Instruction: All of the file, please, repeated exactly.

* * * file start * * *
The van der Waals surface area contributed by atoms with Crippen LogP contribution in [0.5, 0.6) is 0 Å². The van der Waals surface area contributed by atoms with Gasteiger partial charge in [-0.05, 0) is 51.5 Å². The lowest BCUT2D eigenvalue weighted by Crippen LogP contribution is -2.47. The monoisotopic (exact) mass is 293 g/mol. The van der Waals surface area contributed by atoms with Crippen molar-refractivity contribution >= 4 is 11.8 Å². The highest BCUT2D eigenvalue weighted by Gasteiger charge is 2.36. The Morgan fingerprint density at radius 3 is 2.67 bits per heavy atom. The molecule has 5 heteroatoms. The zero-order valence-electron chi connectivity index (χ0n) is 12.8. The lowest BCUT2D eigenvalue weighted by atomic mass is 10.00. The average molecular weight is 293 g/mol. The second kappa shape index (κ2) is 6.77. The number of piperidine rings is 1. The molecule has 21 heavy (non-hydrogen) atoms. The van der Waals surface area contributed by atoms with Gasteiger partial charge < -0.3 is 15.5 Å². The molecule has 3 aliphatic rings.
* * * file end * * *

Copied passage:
The van der Waals surface area contributed by atoms with Crippen LogP contribution in [0.5, 0.6) is 0 Å². The van der Waals surface area contributed by atoms with Gasteiger partial charge in [-0.05, 0) is 51.5 Å². The lowest BCUT2D eigenvalue weighted by Crippen LogP contribution is -2.47. The monoisotopic (exact) mass is 293 g/mol. The van der Waals surface area contributed by atoms with Crippen molar-refractivity contribution >= 4 is 11.8 Å². The highest BCUT2D eigenvalue weighted by Gasteiger charge is 2.36. The Morgan fingerprint density at radius 3 is 2.67 bits per heavy atom. The molecule has 5 heteroatoms. The zero-order valence-electron chi connectivity index (χ0n) is 12.8. The lowest BCUT2D eigenvalue weighted by atomic mass is 10.00. The average molecular weight is 293 g/mol. The second kappa shape index (κ2) is 6.77. The number of piperidine rings is 1. The molecule has 21 heavy (non-hydrogen) atoms. The van der Waals surface area contributed by atoms with Gasteiger partial charge < -0.3 is 15.5 Å². The molecule has 3 aliphatic rings.